The Crazies (2009)
Now I finally get around to the movies and television shows available to Watch Instantly I found rewarding. No big preamble to this one.
Streaming Movies and TV that were Worthwhile
The Gamers: "Dorkness Rising" (2008)
Her Minor Thing (2005)
|25 year old virgin?|
Iraq for Sale: The War Profiteers (2006)
Constantine's Sword (2007)
I'm not really sure how I happened upon Constantine's Sword; I think I linked off of another member's profile to their listed reviews and saw it there (a feature that Netflix took away). It is effectively a documentary about the how author (and former Roman Catholic priest) came to write Constantine's Sword (2001), a book that deals with the history of antisemitism in the Catholic Church. The movie takes a more constrained look at that history while introducing the bias against non-Christian (particularly Jewish) members of the U.S. Air Force Academy fostered by the Evangelical Christian community. Like Howard Zinn, Carroll was actively opposed to the Vietnam War (where Zinn was a bombadier in WWII, Carroll's father was the founding director of both the Air Force Office of Special Investigations – AFOSI – and the Defense Intelligence Agency – DIA – and an FBI agent before that) on the belief that war is immoral. It is from this viewpoint that his investigations into and condemnation of the tying of Christianity to the concept of a righteous war – in this case, the largely undeclared war against Judaism waged by the Catholic Church for centuries in Europe. Carroll is a pleasant character on screen and it is clear that he has great sympathy for both the victims and the perpetrators who have committed atrocities in the name of God; he very much brings an aura of hate the sin and not the sinner to his examination. I enjoyed the movie, but I know that it barely scratches the surface of what he wrote about. That's why Constantine's Sword is one of three history books (joining Donald Kagan's The Peloponnesian War and James Bradley's The Imperial Cruise) on the reading list for the 2011-2012 reading season.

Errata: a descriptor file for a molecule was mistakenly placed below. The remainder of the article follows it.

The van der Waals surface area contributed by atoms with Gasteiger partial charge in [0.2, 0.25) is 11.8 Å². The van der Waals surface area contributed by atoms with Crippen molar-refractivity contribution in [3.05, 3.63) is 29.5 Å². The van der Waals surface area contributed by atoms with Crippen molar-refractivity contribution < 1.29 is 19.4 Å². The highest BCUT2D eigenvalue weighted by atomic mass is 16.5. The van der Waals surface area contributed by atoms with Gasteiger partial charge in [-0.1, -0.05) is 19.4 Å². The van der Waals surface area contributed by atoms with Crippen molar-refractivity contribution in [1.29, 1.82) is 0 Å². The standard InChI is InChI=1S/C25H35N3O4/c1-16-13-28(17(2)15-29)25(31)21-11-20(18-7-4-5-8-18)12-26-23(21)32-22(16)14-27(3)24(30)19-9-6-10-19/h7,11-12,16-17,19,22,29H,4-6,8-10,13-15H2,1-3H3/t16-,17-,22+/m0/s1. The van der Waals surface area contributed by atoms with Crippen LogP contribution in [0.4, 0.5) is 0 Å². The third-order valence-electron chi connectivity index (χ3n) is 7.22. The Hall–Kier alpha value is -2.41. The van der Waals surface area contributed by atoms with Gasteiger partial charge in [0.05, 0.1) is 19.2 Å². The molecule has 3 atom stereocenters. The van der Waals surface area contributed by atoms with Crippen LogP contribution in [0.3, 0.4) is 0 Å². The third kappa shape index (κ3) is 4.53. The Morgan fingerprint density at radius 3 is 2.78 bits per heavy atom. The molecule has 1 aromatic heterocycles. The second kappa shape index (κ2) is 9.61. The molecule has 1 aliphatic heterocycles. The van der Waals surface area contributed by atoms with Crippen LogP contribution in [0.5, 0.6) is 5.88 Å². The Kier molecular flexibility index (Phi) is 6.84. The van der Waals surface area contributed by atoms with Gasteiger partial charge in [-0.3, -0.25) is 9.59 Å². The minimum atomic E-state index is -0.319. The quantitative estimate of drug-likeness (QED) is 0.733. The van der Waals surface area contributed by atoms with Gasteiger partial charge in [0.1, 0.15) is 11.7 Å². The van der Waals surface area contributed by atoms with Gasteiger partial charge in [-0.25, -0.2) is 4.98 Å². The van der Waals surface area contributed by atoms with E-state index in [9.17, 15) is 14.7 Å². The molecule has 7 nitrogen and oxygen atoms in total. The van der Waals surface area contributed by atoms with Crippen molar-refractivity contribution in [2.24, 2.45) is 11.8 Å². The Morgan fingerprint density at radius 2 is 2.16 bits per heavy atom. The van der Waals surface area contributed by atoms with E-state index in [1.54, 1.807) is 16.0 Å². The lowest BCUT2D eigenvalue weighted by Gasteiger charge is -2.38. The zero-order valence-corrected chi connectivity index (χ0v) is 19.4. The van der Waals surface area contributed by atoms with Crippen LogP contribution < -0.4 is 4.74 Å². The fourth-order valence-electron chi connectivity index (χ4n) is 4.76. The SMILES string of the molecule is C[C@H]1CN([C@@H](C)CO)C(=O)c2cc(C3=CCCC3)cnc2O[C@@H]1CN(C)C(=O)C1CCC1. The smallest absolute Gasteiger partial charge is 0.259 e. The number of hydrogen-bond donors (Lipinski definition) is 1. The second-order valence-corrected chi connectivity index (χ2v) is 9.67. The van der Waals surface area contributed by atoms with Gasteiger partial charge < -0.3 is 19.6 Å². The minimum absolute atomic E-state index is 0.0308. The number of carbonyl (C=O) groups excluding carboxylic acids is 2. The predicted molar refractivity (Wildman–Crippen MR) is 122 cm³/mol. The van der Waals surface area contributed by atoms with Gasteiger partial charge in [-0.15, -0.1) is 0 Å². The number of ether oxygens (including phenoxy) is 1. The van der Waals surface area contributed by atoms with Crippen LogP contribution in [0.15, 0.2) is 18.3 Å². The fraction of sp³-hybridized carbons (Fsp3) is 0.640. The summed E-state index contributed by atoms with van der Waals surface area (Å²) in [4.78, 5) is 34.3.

available here), but seeing as how it is part of the reason I decided to start giving some kind of voice to my opinions on the Netflix movies, I thought it would be appropriate to include it on the list. It is another example of a low-budget film that works well within its constraints, but it has so much more to say to the human condition (or at least an aspect of the human condition) than the kinds of movies that dominate at the box office. I cannot recommend it strongly enough even knowing that the premise and slow build up will frustrate many serious viewers.
Frontline: Bush's War Parts I & II (2008)
Bush's War offers up a wealth of information on the hows and who's behind the U.S. lead invasion and occupation of Iraq. Much of it is surprisingly counter-intuitive, with evidence of Dick Cheney not (within the White House, at least) pushing for a prolonged military commitment to the war and Condoleezza Rice acting as a stabilizing force as Secretary of State (where she had been a complete and total failure in even making her voice heard prior to that). While Bush's War feels a little more apologetic than one would expect from a PBS production, that may be because there is still no resolution on the war. It otherwise tries for an even and thoughtful tone. It really does a fantastic job of detailing the steps to war – though I am sure some people will find many missing – and how the decisions were made. Not a fun viewing experience, but more than a little informative. I wouldn't recommend letting this stand as your primary source of information regarding the forces behind the war, but it will greatly inform your knowledge of it nonetheless. Both episodes can be seen here.
Better Off Ted (Seasons 1 & 2) (2009-10)
Rin: Daughters of Mnemosyne (2009)
Toy Story 3 (2010)
Sports Night (Seasons 1 & 2) (1998-2000)